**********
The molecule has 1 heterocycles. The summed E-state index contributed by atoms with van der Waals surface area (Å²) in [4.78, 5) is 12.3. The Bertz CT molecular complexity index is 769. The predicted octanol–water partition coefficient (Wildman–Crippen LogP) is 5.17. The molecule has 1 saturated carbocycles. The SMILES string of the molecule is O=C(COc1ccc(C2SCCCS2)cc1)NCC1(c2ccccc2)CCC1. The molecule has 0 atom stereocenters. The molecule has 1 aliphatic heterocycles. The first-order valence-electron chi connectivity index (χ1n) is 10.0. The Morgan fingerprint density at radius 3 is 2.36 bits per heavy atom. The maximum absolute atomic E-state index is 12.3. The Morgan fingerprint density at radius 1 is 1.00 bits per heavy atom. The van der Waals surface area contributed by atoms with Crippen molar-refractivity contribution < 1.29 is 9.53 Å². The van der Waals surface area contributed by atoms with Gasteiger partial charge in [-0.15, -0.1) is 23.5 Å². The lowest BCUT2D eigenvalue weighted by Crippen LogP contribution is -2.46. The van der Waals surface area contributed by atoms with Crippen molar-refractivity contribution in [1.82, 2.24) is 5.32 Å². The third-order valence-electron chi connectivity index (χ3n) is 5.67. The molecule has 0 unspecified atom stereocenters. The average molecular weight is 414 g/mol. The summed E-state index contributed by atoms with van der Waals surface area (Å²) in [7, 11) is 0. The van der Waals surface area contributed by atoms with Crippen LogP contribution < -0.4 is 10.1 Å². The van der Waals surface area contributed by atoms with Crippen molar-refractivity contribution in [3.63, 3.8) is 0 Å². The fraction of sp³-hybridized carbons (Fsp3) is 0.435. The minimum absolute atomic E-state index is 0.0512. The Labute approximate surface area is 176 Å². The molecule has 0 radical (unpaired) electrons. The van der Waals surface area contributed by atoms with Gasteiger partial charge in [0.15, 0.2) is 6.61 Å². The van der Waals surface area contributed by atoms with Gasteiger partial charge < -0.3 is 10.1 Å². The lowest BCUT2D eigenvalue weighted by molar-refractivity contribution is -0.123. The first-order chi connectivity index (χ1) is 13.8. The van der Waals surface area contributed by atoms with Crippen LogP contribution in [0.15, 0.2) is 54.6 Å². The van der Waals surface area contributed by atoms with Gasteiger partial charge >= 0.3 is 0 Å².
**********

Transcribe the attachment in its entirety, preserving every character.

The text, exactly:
The molecule has 1 heterocycles. The summed E-state index contributed by atoms with van der Waals surface area (Å²) in [4.78, 5) is 12.3. The Bertz CT molecular complexity index is 769. The predicted octanol–water partition coefficient (Wildman–Crippen LogP) is 5.17. The molecule has 1 saturated carbocycles. The SMILES string of the molecule is O=C(COc1ccc(C2SCCCS2)cc1)NCC1(c2ccccc2)CCC1. The molecule has 0 atom stereocenters. The molecule has 1 aliphatic heterocycles. The first-order valence-electron chi connectivity index (χ1n) is 10.0. The Morgan fingerprint density at radius 3 is 2.36 bits per heavy atom. The maximum absolute atomic E-state index is 12.3. The Morgan fingerprint density at radius 1 is 1.00 bits per heavy atom. The van der Waals surface area contributed by atoms with Crippen molar-refractivity contribution < 1.29 is 9.53 Å². The van der Waals surface area contributed by atoms with Gasteiger partial charge in [-0.15, -0.1) is 23.5 Å². The lowest BCUT2D eigenvalue weighted by Crippen LogP contribution is -2.46. The van der Waals surface area contributed by atoms with Crippen molar-refractivity contribution in [1.82, 2.24) is 5.32 Å². The third-order valence-electron chi connectivity index (χ3n) is 5.67. The molecule has 0 unspecified atom stereocenters. The average molecular weight is 414 g/mol. The summed E-state index contributed by atoms with van der Waals surface area (Å²) in [7, 11) is 0. The van der Waals surface area contributed by atoms with Crippen LogP contribution < -0.4 is 10.1 Å². The van der Waals surface area contributed by atoms with Crippen molar-refractivity contribution in [3.63, 3.8) is 0 Å². The fraction of sp³-hybridized carbons (Fsp3) is 0.435. The minimum absolute atomic E-state index is 0.0512. The Labute approximate surface area is 176 Å². The molecule has 0 radical (unpaired) electrons. The van der Waals surface area contributed by atoms with Gasteiger partial charge in [0.15, 0.2) is 6.61 Å². The van der Waals surface area contributed by atoms with Gasteiger partial charge < -0.3 is 10.1 Å². The lowest BCUT2D eigenvalue weighted by molar-refractivity contribution is -0.123. The first-order chi connectivity index (χ1) is 13.8. The van der Waals surface area contributed by atoms with Crippen LogP contribution in [0.15, 0.2) is 54.6 Å². The van der Waals surface area contributed by atoms with Gasteiger partial charge >= 0.3 is 0 Å².